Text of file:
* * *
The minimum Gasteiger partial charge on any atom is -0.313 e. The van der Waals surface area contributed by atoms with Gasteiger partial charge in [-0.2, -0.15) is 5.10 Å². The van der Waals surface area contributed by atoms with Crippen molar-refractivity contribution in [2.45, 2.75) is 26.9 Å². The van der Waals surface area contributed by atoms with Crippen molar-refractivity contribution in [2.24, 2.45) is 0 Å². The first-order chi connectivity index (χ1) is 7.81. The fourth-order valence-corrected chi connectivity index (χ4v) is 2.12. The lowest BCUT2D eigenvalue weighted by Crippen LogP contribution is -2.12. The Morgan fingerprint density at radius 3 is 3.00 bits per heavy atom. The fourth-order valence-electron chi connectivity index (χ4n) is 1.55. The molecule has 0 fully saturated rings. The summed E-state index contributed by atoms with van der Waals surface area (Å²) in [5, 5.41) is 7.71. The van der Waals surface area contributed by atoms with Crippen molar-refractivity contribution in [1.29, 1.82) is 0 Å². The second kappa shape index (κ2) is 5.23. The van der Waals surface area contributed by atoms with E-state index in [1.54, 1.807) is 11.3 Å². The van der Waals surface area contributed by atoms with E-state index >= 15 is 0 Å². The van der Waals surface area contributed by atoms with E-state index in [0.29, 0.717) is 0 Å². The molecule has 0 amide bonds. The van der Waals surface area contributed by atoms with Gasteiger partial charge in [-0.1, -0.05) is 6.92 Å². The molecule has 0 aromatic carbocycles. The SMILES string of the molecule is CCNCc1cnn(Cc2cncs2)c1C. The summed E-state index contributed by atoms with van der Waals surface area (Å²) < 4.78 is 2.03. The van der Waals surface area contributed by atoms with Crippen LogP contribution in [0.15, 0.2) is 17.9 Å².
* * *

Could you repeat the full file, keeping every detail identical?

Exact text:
The minimum Gasteiger partial charge on any atom is -0.313 e. The van der Waals surface area contributed by atoms with Gasteiger partial charge in [-0.2, -0.15) is 5.10 Å². The van der Waals surface area contributed by atoms with Crippen molar-refractivity contribution in [2.45, 2.75) is 26.9 Å². The van der Waals surface area contributed by atoms with Crippen molar-refractivity contribution in [2.24, 2.45) is 0 Å². The first-order chi connectivity index (χ1) is 7.81. The fourth-order valence-corrected chi connectivity index (χ4v) is 2.12. The lowest BCUT2D eigenvalue weighted by Crippen LogP contribution is -2.12. The Morgan fingerprint density at radius 3 is 3.00 bits per heavy atom. The fourth-order valence-electron chi connectivity index (χ4n) is 1.55. The molecule has 0 fully saturated rings. The summed E-state index contributed by atoms with van der Waals surface area (Å²) in [5, 5.41) is 7.71. The van der Waals surface area contributed by atoms with Crippen molar-refractivity contribution in [1.29, 1.82) is 0 Å². The second kappa shape index (κ2) is 5.23. The van der Waals surface area contributed by atoms with E-state index in [1.54, 1.807) is 11.3 Å². The van der Waals surface area contributed by atoms with E-state index >= 15 is 0 Å². The van der Waals surface area contributed by atoms with E-state index in [0.29, 0.717) is 0 Å². The molecule has 0 amide bonds. The van der Waals surface area contributed by atoms with Gasteiger partial charge in [-0.1, -0.05) is 6.92 Å². The molecule has 0 aromatic carbocycles. The SMILES string of the molecule is CCNCc1cnn(Cc2cncs2)c1C. The summed E-state index contributed by atoms with van der Waals surface area (Å²) < 4.78 is 2.03. The van der Waals surface area contributed by atoms with Crippen LogP contribution in [0.15, 0.2) is 17.9 Å².